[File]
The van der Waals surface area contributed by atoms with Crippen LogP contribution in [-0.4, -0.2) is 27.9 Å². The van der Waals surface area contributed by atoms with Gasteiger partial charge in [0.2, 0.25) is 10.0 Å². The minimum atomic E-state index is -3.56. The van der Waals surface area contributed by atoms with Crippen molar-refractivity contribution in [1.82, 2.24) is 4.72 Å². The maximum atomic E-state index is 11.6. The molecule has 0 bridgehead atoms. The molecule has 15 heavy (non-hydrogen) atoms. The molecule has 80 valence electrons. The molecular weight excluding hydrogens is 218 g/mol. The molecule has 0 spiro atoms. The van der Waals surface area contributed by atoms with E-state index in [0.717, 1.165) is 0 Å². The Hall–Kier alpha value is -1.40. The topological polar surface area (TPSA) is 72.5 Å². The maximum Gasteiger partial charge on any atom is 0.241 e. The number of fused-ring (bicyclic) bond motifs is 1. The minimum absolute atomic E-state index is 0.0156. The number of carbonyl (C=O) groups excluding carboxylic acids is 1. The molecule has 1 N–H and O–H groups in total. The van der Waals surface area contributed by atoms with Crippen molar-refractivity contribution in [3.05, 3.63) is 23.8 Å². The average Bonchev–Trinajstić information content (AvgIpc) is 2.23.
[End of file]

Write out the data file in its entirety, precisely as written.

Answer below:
The van der Waals surface area contributed by atoms with Crippen LogP contribution in [-0.4, -0.2) is 27.9 Å². The van der Waals surface area contributed by atoms with Gasteiger partial charge in [0.2, 0.25) is 10.0 Å². The minimum atomic E-state index is -3.56. The van der Waals surface area contributed by atoms with Crippen molar-refractivity contribution in [1.82, 2.24) is 4.72 Å². The maximum atomic E-state index is 11.6. The molecule has 0 bridgehead atoms. The molecule has 15 heavy (non-hydrogen) atoms. The molecule has 80 valence electrons. The molecular weight excluding hydrogens is 218 g/mol. The molecule has 0 spiro atoms. The van der Waals surface area contributed by atoms with E-state index in [0.717, 1.165) is 0 Å². The Hall–Kier alpha value is -1.40. The topological polar surface area (TPSA) is 72.5 Å². The maximum Gasteiger partial charge on any atom is 0.241 e. The number of fused-ring (bicyclic) bond motifs is 1. The minimum absolute atomic E-state index is 0.0156. The number of carbonyl (C=O) groups excluding carboxylic acids is 1. The molecule has 1 N–H and O–H groups in total. The van der Waals surface area contributed by atoms with Crippen molar-refractivity contribution in [3.05, 3.63) is 23.8 Å². The average Bonchev–Trinajstić information content (AvgIpc) is 2.23.